Al Qadiri makes a good point about what for many Western children is their first exposure to East Asian music/culture, the piano piece ‘Chopsticks’:
“I feel like my first engagement with Chinese culture was either through Looney Tunes or a Disney cartoon, one of the two. Musically, I wanna say probably (laughing) ‘Chopsticks’. You know, I feel like ‘Chopsticks’ is like the consummate imagined Chinese piece of music. Even the title!”
Asiatisch’s overarching aesthetic takes familiar symbols of China – flickers of zither, pentatonic scales, ethereal pipes and percussion – and weaves these into a stark, synthetic vision of a country: a vision that’s cold to the touch. I hear it as a sound that simultaneously invites and distances, that professes authenticity and a spiritual connection with its source material, but then coats every surface with an almost plasticated sheen, the equivalent of an ‘ethnic’ craft shop housed in a sleek, ultra-modern chrome-and-glass shopping mall.
The juxtaposition of expression and remoteness can be heard in the twitchy, robotic/not robotic interjections throughout ‘Wudang’, and most notably on the cover of Prince’s ‘Nothing Compares 2 U’. A deeply affecting vocal in its most well-known form, Helen Feng delivers it in a Mandarin-flavoured gibberish. It’s worth noting that the title of this version (‘Shanzhai’) literally translates as ‘fake goods‘.
As alien as the music often sounds, it seems natural that the sonic palette for much of the album is derived from sino-grime. A muscular South/East London sub-genre of dance music from the early 2000s, it yielded some great instrumentals by transferring uninformed notions of Eastern mysticism, motifs and instrumentation onto experiments with mutant bass and sparse, glacial synths. On Asiatisch the listener is clearly being ushered into a fantasy-realm of music, but one that asks questions of the West in our handling of China’s cultural assets, our perception of its value.
When I was a music teacher in the UK some years ago, I remember the sharply contrasting attitudes towards the canon of Western classical music – a definitive, sacred, ever-relevant oeuvre – and the facsimiles of Chinese and African music that were all too often presented as the ‘other’: exotic, rudimentary, fossilized. Thompson (2002) expounds on this idea, asserting that:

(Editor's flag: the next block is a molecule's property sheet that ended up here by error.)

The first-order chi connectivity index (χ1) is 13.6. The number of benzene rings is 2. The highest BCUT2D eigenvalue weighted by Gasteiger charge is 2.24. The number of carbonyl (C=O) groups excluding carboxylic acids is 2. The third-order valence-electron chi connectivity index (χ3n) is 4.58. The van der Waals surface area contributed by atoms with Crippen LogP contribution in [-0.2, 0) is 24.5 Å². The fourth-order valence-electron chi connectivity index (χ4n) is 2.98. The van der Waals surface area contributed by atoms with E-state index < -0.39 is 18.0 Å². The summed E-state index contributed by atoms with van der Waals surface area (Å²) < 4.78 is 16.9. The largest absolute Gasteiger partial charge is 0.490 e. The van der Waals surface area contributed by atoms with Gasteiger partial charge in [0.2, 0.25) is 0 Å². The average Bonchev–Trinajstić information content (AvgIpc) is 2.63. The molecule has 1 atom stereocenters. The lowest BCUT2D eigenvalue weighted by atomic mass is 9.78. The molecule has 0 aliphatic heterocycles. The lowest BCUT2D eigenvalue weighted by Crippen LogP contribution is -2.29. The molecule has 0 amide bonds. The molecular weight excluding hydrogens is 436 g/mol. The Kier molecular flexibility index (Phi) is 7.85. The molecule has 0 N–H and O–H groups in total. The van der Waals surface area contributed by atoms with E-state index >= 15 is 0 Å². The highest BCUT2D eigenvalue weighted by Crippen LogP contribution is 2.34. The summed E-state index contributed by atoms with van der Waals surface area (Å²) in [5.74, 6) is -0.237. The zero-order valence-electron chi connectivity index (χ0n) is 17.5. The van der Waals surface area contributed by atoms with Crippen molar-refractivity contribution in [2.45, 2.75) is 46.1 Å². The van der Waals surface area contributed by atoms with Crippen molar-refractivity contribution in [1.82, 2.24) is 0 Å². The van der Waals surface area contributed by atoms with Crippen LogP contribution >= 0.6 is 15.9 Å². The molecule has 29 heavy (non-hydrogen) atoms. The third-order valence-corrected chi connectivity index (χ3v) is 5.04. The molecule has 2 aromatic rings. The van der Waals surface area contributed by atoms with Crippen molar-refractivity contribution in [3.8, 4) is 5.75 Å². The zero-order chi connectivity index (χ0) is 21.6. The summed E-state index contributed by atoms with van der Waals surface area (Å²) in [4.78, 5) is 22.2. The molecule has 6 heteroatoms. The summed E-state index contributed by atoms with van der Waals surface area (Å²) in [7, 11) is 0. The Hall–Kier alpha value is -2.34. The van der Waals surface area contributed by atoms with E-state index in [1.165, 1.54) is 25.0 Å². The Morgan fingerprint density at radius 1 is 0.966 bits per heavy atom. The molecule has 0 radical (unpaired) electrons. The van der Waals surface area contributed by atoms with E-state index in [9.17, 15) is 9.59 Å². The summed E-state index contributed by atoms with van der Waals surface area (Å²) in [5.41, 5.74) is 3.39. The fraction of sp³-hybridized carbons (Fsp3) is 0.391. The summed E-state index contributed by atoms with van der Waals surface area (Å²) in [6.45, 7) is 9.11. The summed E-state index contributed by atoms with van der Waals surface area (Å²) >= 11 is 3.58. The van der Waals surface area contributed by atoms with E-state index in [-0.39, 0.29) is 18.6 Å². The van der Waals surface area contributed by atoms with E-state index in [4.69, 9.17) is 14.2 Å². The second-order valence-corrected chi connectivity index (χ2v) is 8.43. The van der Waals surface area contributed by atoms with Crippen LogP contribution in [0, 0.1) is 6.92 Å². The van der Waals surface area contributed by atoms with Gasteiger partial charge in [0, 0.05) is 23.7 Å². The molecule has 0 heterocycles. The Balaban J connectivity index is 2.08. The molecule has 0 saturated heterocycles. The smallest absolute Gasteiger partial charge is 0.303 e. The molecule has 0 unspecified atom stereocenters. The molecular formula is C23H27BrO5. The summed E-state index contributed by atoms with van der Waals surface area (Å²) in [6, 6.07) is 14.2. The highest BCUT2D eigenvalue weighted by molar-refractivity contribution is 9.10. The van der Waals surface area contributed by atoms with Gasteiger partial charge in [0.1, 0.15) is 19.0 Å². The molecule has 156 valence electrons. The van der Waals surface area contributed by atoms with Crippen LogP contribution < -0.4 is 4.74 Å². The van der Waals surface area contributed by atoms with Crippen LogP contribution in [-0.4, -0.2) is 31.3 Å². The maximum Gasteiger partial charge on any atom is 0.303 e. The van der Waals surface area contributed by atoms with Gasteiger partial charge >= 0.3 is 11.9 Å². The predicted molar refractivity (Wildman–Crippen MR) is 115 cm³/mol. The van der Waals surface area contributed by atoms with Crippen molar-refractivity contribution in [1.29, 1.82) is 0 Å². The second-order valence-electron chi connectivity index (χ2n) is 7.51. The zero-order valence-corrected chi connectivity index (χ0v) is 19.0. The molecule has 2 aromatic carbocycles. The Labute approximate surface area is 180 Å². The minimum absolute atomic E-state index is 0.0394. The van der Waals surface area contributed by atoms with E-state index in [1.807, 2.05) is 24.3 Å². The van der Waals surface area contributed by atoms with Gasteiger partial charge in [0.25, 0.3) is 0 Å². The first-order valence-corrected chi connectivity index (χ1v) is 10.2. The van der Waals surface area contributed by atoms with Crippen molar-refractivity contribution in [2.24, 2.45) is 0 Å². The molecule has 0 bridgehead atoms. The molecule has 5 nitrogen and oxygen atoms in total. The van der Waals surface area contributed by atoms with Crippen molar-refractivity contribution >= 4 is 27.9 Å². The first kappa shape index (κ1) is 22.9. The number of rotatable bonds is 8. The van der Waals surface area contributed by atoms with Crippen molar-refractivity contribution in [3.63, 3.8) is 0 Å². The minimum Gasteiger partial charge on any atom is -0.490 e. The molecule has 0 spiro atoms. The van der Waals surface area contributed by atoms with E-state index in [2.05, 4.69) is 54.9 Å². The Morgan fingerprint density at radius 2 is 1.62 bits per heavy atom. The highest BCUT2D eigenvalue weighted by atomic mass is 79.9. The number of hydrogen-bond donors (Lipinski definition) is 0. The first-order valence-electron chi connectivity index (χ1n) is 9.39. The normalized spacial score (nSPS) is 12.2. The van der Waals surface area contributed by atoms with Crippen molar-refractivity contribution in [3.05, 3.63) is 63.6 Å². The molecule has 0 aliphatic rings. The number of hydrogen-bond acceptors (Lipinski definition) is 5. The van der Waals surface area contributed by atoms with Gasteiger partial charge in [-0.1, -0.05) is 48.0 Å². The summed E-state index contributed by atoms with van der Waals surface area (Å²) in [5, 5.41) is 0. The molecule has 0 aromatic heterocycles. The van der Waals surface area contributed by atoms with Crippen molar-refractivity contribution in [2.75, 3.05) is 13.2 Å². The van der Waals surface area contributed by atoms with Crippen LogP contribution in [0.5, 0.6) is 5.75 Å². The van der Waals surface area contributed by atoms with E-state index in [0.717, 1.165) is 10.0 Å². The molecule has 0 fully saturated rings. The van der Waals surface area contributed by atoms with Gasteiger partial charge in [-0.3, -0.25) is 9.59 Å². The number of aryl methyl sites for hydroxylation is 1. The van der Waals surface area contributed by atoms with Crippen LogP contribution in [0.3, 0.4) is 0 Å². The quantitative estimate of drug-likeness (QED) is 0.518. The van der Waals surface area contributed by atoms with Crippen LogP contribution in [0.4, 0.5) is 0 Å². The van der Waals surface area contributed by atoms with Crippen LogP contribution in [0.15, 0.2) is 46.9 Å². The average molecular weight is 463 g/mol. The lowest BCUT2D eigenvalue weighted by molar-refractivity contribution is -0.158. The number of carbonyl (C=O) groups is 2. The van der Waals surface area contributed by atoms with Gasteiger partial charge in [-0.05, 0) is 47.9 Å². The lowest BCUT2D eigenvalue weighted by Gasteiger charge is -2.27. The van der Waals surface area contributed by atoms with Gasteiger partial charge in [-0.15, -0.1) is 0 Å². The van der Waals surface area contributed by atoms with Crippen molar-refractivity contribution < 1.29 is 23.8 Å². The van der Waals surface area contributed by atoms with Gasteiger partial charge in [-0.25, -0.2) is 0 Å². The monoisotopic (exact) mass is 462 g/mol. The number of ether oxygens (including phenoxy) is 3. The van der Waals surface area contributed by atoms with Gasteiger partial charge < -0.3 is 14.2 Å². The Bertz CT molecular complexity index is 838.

[the canon represents] a selective and exclusive tradition that embodies certain values, notably Western ideals and standards of truth and beauty. Afforded authority and status over time, it reflects the interests of the dominant groups in society… In contrast, the ‘other’ is a category traditionally associated with limited position and power.
Upon reflection, I now view those experiences of classroom ‘world music’ as an artificial construct, sometimes watered down to the point of near irrelevance. As Al Qadiri puts it, ‘a projection of a dominant culture onto another marginal one’. Yet, even as the music reimagined the countries it represented, to my students perhaps it was unquestionably authentic. This is what draws me to Asiatisch; a place where it’s possible to hear the sound of a cultural and musical identity being appraised and renegotiated from outside of its borders.
Listen to Asiatisch here.
Cliff, A. (2015). Fatima Al Qadiri’s Chinese fantasy. Dazed. http://www.dazeddigital.com/music/article/19759/1/fatima-al-qadiris-chinese-fantasy
Fritz, B., and Horn, J. (2011). Reel China: Hollywood tries to stay on China’s good side. Los Angeles Times. http://articles.latimes.com/2011/mar/16/entertainment/la-et-china-red-dawn-20110316
Kelly, D. (2014). Fortune Cookies Aren’t Chinese. Knowledge Nuts. http://www.knowledgenuts.com/2014/01/25/fortune-cookies-arent-chinese/
Rose, S. (2014). Repressed Brits, evil Mexicans, Arab villains: why are Hollywood’s animated movies full of racist stereotypes? The Guardian. http://www.theguardian.com/film/2014/apr/06/repressed-brits-evil-mexicans-arab-villains-hollywood-animated-movies-stereotypes
Thompson, K. (2002). A Critical Discourse Analysis of World Music as the ‘Other’ in Education. Research Studies in Music Education, 19(1), 14-21.